NEW ORLEANS, LA (WVUE) - In a port city that thrives off of tourism, the recent increased national terrorism concerns prompted a quick response.
Over the 4th of July weekend, hundreds of thousands of visitors will be in the city for the annual Essence Festival. And the fireworks show on the riverfront always attracts a large gathering.
As ISIS continues to call for lone wolf attacks on U.S. soil, and now that Ramadan, the holy month for Muslims is underway, some in the intelligence community believe there could be more incentive for radicals to try to strike in the U.S.
"We are just increasing the amount of personnel available to share information, to address, to assess, analyze, respond to any threats that may come in, although there are no specifics threats," said New Orleans Special Agent in Charge Andrew Ludlum.
Ludlum oversees national security issues.
"This is not related to any direct act or actions or threats, this is just a general precaution," Ludlum said.
The Governor's Office of Homeland Security and Emergency Preparedness, known as GOHSEP is on board.
"The law enforcement community is working very hard to ensure that we keep the people as safe as we can," said GOHSEP Deputy Director Chris Guilbeaux.
Increasingly, ISIS has used social media to recruit and make threats.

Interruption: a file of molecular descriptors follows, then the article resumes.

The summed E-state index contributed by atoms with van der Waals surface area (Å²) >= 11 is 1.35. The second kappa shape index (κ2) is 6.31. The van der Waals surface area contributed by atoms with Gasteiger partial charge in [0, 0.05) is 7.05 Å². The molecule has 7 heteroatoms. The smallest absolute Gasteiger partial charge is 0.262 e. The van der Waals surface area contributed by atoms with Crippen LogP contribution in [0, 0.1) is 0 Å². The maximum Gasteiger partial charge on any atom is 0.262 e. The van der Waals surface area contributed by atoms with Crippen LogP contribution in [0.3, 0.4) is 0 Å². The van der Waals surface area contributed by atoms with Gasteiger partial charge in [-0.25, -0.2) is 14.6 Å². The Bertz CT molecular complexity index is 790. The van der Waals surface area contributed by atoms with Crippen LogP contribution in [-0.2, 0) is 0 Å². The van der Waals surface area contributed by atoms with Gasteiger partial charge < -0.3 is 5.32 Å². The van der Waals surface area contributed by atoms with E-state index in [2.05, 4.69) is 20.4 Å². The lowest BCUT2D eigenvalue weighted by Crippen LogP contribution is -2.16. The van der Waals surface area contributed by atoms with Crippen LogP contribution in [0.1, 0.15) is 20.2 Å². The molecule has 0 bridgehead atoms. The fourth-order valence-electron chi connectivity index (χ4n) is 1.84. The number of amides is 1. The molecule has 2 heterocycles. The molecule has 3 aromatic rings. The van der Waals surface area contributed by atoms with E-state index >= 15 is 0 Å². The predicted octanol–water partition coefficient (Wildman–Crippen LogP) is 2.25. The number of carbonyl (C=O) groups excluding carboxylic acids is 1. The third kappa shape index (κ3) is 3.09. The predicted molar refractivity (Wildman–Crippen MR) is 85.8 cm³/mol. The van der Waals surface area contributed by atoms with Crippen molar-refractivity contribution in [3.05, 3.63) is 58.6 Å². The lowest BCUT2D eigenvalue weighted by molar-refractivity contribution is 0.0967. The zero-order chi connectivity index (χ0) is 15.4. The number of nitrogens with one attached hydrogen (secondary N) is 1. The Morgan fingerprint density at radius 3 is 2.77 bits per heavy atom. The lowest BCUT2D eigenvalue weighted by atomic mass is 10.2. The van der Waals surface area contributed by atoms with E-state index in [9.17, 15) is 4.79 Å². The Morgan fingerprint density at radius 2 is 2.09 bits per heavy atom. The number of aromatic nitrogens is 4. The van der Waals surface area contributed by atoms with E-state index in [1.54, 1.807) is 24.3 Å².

"What they are trying to inspire is self-radicalization of United States citizens in this country through the Internet and social media, and they take it upon themselves to pick up a weapon, go to a crowded venue and starting shooting it up," said Jim Bernazzani, a former head of the local FBI office, who also worked with the CIA on counter-terrorism efforts after the attacks of 9/11.
He said international terrorism threats are not knew, but with ISIS they are different.
"It takes that one self-radicalized American citizen, the kid that you went to school with and for some reason or another gets on the social media and gets on the Internet, gets an idea and picks up a weapon and goes to a crowded venue. And that's basically what the essence of this is here," Bernazzani said.
No one is suggesting that the public cancel holiday plans.
"So if you're going to go down to the French Quarter, you're going to watch the fireworks - go. Don't alter your plans, because if you alter your plans, in essence, they win," Bernazzani said.
Basically, law enforcement representatives said if you're out and about this holiday weekend and you see something that doesn't seem right or feel right, then by all means alert authorities. That includes individuals who are acting suspicious.
"Suspicious packages, vehicles, anything that looks out of place," Ludlum said.
"You may think it's innocuous, but the FBI might say this fits," Bernazzani said.